It is a rule of almost universal application that evidence of past crimes cannot be introduced as part of the prosecution's case in chief. The rule is based on both a lack of relevance to the principal case and the highly prejudicial effect that the evidence may have on a jury. Possible exceptions are recognized when the evidence has probative force relevant to the intent or motive, design, knowledge, identity, or habits of the defendant. See Reed v. United States, 364 F.2d 630, 633 (9th Cir. 1966), and authorities there cited. In these situations, as in those in which the defendant has placed his character in issue by testifying, the probative force of the evidence is often deemed to outweigh the prejudicial effect. See, e.g., Burg v. United States, 406 F.2d 235 (9th Cir. 1969). In the present case, Smith did not testify nor did he place his character in issue in any other way.


Washington itself recognizes the basic purpose for excluding evidence of prior convictions. State v. Eder, 36 Wash. 482, 78 P. 1023 (1904); State v. Barton, 198 Wash. 268, 88 P.2d 385 (1939). Moreover, the State has incorporated the rule into its procedures under the recidivist statute. The status of being an habitual criminal does not constitute a separate crime, but instead is applied to enhance the punishment for the latest conviction. State v. Price, 59 Wash.2d 788, 370 P.2d 979 (1963); Ex parte Towne, 14 Wash.2d 633, 129 P.2d 230 (1942). Therefore, seeking enhanced punishment under the recidivist statute does not warrant introduction of evidence of prior crimes at the trial for the latest offense. Indeed, the enhancement cannot be sought in the original information but must be sought in a supplemental information after the conviction. State v. Sayward, 63 Wash.2d 485, 387 P.2d 746 (1963).


If direct evidence of Smith's past misdeeds could not have been introduced before the jury, it seems clear that the jury should not be permitted to draw inferences to the same effect from the testimony of a witness produced by the prosecution in the presentation of its case in chief. This conclusion has been reached by many courts when confronted with similar situations. For example, the introduction into evidence of 'mug shots' for purposes of identification has been held to be highly prejudicial. See Barnes v. United States, 124 U.S.App.D.C. 318, 365 F.2d 509 (1966); Vaughn v. State, 215 Ind. 142, 19 N.E.2d 239 (1939). The Supreme Court of Washington has itself seen prejudicial inferences in the introduction of 'mug shots,' State v. Devlin, 145 Wash. 44, 258 P. 826 (1927), and the inclusion of unproved aliases on the cover sheet of jury instructions, State v. Smith, 55 Wash.2d 482, 348 P.2d 417 (1960). In the present case, however, the Supreme Court of Washington determined that the trial court's determination of 'no prejudice' should not be overturned. State v. Smith, 72 Wash.2d 479, 434 P.2d 5 (1967).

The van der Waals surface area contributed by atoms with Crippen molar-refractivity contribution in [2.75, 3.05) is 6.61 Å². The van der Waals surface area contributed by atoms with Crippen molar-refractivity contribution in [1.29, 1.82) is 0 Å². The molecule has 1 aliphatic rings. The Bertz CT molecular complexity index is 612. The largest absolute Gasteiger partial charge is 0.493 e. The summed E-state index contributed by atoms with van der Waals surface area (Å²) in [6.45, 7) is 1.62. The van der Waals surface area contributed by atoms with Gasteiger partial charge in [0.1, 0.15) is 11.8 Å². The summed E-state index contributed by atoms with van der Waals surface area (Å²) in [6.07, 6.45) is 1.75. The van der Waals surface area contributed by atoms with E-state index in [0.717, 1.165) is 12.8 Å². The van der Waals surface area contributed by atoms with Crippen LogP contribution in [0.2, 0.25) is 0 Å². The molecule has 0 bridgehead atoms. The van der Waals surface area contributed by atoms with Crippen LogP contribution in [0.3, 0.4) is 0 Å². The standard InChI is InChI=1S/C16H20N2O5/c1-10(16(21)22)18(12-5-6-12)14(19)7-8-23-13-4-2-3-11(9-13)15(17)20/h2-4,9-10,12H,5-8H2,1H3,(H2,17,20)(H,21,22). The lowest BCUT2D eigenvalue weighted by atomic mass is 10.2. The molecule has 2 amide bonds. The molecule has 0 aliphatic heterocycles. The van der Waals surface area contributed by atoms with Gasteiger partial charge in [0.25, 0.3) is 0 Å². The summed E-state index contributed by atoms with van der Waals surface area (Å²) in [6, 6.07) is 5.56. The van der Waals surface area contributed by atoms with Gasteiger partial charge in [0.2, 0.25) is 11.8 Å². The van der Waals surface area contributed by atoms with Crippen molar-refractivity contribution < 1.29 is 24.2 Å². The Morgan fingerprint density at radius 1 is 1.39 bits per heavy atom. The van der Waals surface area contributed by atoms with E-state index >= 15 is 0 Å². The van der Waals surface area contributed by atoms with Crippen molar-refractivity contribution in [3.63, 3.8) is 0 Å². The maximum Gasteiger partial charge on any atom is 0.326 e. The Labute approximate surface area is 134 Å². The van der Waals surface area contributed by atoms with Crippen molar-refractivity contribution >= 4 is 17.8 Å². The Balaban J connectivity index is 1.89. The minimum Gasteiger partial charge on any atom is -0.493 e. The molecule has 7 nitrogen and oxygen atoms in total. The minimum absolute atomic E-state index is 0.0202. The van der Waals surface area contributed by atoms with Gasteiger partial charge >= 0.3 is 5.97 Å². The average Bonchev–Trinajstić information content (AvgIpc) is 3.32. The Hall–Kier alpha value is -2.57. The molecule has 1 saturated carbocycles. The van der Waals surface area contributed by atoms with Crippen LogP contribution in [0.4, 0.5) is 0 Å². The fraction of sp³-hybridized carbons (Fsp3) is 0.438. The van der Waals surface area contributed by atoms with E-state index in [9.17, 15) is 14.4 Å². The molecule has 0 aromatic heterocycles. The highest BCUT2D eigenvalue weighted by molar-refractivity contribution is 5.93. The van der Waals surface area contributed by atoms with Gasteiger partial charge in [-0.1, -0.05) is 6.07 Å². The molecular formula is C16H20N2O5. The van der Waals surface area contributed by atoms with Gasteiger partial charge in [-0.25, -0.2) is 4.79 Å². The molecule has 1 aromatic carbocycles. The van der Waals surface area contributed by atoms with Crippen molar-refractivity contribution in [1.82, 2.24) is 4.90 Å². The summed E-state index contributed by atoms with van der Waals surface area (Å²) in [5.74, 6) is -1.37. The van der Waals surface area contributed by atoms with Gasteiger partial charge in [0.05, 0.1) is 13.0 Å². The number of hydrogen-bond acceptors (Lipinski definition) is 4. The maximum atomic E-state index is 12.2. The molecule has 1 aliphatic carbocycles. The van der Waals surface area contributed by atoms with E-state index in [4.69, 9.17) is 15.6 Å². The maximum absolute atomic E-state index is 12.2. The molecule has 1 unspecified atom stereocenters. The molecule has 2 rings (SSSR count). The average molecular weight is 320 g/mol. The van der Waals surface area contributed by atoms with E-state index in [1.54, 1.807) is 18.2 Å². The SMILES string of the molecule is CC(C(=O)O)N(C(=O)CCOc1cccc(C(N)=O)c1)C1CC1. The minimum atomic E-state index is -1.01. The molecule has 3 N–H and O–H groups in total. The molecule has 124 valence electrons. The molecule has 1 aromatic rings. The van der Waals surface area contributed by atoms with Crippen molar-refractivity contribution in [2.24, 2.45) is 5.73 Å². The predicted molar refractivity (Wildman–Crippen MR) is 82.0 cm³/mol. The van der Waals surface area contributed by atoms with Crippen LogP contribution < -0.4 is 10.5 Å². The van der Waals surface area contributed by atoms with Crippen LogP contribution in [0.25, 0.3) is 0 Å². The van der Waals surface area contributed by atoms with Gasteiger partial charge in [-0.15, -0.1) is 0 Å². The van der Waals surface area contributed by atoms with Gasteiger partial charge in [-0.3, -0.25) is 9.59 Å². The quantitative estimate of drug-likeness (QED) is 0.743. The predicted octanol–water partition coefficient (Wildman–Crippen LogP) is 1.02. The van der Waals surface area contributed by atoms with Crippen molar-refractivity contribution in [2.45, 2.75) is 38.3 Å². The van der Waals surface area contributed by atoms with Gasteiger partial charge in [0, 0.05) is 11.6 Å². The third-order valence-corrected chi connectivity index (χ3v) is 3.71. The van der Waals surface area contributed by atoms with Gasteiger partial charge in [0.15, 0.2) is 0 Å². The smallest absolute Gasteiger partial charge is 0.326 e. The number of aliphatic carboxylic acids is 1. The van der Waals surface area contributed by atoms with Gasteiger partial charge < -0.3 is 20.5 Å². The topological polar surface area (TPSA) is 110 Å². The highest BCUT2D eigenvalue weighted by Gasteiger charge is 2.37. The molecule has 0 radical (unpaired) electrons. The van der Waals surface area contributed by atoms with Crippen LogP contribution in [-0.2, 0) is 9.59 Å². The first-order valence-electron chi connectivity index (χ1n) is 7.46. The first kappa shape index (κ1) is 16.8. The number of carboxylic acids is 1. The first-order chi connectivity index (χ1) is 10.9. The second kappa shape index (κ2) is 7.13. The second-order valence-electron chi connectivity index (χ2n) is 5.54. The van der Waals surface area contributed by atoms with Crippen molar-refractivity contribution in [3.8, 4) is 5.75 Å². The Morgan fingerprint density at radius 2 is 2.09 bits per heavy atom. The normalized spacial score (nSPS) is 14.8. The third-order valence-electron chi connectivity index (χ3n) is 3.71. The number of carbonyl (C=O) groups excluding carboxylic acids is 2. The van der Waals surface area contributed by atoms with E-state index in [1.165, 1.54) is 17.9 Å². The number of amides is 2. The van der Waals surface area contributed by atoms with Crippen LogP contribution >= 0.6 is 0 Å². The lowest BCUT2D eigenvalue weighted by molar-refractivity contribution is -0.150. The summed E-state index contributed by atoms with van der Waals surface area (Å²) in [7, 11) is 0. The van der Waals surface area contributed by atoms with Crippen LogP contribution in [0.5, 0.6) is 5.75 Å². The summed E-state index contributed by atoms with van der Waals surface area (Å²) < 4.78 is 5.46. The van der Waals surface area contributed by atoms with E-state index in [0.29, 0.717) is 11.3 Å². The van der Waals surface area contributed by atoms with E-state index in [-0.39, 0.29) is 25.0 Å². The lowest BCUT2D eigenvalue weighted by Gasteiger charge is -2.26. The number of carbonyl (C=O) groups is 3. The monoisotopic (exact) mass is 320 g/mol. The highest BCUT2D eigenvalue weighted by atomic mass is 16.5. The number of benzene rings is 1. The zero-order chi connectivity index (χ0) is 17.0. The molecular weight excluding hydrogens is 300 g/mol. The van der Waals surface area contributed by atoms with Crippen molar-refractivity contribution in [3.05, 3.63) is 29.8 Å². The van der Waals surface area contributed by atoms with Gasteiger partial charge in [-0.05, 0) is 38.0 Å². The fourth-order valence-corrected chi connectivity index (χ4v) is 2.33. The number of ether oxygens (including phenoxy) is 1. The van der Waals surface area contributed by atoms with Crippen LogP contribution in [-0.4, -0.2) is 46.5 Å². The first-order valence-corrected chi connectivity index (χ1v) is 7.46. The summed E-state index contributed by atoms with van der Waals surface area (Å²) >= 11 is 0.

The state trial court's finding of a lack of prejudice was based on the statement that 'No probable inference can be drawn from the testimony on direct (examination of the parole officer) as to the status of this witness * * *.' The Washington Supreme Court, however, apparently recognized the likelihood of the jury's drawing the prohibited inference when it based its holding primarily on its rule that 'an error, to be prejudicial error, must be one which probably would have changed the result.' Id. at 9. The Court went on to say that the overwhelming body of evidence in Smith's trial would have been sufficient for conviction if Northrup had never testified. Id.


In a new trial without the introduction of the clothing, Smith's status as a prior convicted criminal would take on added significance and proof of such status, by inference or otherwise, might surely change the result. Moreover, there will be no occasion for the parole officer to testify to the circumstances surrounding the illegal seizure of evidence. Therefore, the question now under discussion should not arise again. We do not deem it necessary to review the Washington court's determination of lack of prejudice, nor do we find occasion to abridge the traditional position that it is not the business of the federal courts to oversee rules of evidence in the state courts. See Spencer v. Texas, 385 U.S. 554, 87 S.Ct. 648, 17 L.Ed.2d 606 (1966); Snyder v. Massachusetts, 291 U.S. 97, 78 L.Ed. 674, 54 S.Ct. 330 (1934). For all these reasons, we leave unanswered Smith's contention that admission of the parole officer's testimony so unduly prejudiced the jury that his constitutional right to a fair trial was violated.


Upon remand, the District Court will hold Smith's habeas corpus petition in abeyance in order to afford Washington authorities a reasonable time, not exceeding sixty days, within which to conduct, if they choose to do so, a new trial in which the unconstitutionally obtained evidence is suppressed and the applicability of Miranda is reconsidered.



KOELSCH, Circuit Judge (dissenting).